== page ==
His decision came as an investigation into sexual harassment allegations against him was ongoing.
Sex differences in processing pain; clue in flu vaccine–narcolepsy link found; early antibiotic use affects the gut microbiome; lizard sex determined by genes, then temperature
July 3, 2015|
PIXABAY, KAPA65Male and female mice use different immune cells to process pain, according to a study published this week (June 29) in Nature Neuroscience. Male mice feel pain through cells called microglia, while female mice tend to use T cells, though they will switch to using microglia when they lack adaptive immune cells.
“The finding that microglia are not required for pain sensitivity in female mice is really exciting,” University of Kentucky neurobiologist Bradley Taylor, who was not involved in the study, told The Scientist.
“This is not the usual type of sex difference that people usually report,” said study coauthor Jeffrey Mogil, a pain geneticist at McGill University in Montreal. “It’s astoundingly robust.”
WIKIMEDIA, KHOA PELCZARGlaxoSmithKline’s Pandemrix vaccine for H1N1 has been linked to an increased risk of narcolepsy in children immunized in a 2009 vaccination campaign in Europe. Scientists suspected that something in the vaccine, or perhaps something in the virus itself, was eliciting an immune response that caused the body to attack its own hypocretin pathway, which regulates sleep. Now, researchers have identified a peptide, a portion of the influenza virus nucleoprotein A, found in high abundance in Pandemrix that resembles hypocretin receptor peptide. Moreover, patients who were vaccinated with Pandemrix had high levels of antibodies that bound both the influenza peptide and the hypocretin receptor.
The results, published this week (July 1) in Science Translational Medicine, suggest that the vaccine may spur the production of self-reactive antibodies that leads to narcolepsy. But the virus itself could also be triggering an autoimmune reaction. Indeed, the antibodies were present in five of 20 blood samples from patients who were infected with swine flu in 2009. “I think the field is wide open at this point,” said Thomas Scammell, a neurologist at Harvard Medical School in Boston, Massachusetts, who was not involved in the research.
WIKIMEDIA, SAGE ROSSTherapeutic doses of common antibiotics given to newborn mice resulted in changes to the gut microbiome as well as to body mass and bone growth, according to a study published this week (June 30) in Nature Communications.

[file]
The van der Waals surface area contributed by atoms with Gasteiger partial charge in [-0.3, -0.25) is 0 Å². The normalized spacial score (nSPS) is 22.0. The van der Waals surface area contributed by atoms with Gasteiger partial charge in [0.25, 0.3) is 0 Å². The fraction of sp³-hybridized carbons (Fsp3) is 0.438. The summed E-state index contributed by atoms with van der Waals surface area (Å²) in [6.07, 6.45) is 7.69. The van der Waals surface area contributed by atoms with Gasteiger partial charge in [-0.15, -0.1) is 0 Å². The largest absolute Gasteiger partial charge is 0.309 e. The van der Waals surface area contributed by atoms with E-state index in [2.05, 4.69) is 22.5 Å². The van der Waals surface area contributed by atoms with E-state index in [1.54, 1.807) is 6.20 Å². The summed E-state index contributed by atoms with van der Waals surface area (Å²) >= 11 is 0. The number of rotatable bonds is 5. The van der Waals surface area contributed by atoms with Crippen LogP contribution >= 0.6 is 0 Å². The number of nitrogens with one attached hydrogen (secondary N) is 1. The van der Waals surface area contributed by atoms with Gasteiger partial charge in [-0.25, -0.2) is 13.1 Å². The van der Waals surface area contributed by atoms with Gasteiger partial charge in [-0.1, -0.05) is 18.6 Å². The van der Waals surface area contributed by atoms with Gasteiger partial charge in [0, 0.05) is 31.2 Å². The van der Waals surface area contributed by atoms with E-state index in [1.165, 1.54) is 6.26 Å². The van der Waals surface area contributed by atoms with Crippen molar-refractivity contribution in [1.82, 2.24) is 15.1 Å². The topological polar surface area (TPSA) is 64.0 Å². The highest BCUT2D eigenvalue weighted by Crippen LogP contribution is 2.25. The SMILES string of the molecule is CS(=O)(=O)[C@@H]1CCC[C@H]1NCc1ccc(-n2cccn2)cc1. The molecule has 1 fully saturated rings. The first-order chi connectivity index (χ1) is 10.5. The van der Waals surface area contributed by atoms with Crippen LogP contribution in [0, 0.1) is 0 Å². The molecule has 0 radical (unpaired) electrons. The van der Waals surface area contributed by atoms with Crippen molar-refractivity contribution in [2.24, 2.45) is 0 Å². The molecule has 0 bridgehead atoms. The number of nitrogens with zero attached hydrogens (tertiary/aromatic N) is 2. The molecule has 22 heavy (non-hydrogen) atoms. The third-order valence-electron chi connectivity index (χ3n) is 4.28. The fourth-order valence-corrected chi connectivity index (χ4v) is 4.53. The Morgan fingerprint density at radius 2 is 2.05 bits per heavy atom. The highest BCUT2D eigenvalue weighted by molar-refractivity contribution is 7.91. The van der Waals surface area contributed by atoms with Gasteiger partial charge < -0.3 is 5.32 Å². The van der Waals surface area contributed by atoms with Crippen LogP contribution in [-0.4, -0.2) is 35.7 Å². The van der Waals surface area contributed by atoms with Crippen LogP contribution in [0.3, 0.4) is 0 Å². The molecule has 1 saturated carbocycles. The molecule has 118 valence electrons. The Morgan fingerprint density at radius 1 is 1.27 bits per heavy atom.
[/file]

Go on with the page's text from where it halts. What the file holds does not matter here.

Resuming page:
“While this is a correlative study, [the researchers] present a plausible case that antibiotics, by changing the gut microbiota, may affect host function,” said Lee Kaplan, a gastroenterologist and molecular biologist at the Massachusetts General Hospital in Boston who was not involved in the work. “This suggests there may be correlates between the microbiota and changes in the host that can be identified in future experiments and exploited for therapeutic benefit.”
“This is a very nice work and it is bold—using high-fidelity shotgun metagenomics in an animal intervention model,” added Kristoffer Forslund a research scientist at the European Molecular Biology Laboratory, Heidelberg, Germany who was also not involved in the study. “Few have done that on this scale, which makes this a milestone.”
PIXABAY, 7854Bearded dragons (Pogona vitticeps) typically become male or female on the basis of their chromosomes: animals carrying two copies of the male sex chromosome (ZZ) become male, while those carrying ZY become female. But about one-fifth of wild-caught female lizards have the male genotype (ZZ), according to a study published in Nature this week (July 1).
ZZ females, also known as sex-reversed females, are able to mate with ZZ males, producing twice as much offspring as ZY females. Moreover, the sex of those offspring is determined by the temperature at which the eggs were incubated. The findings suggest that the population may be transitioning from a chromosomal mode of sex determination to a thermal-based system.
“What this paper has shown is that that temperature override of the sex chromosomes actually does occur in the field,” Rick Shine, an evolutionary ecologist at the University of Sydney who reviewed the paper, told The Scientist. “There are lots of girls running around out there that are genetically male. . . . And it massively and instantaneously changes the sex-determining system in a local population.”
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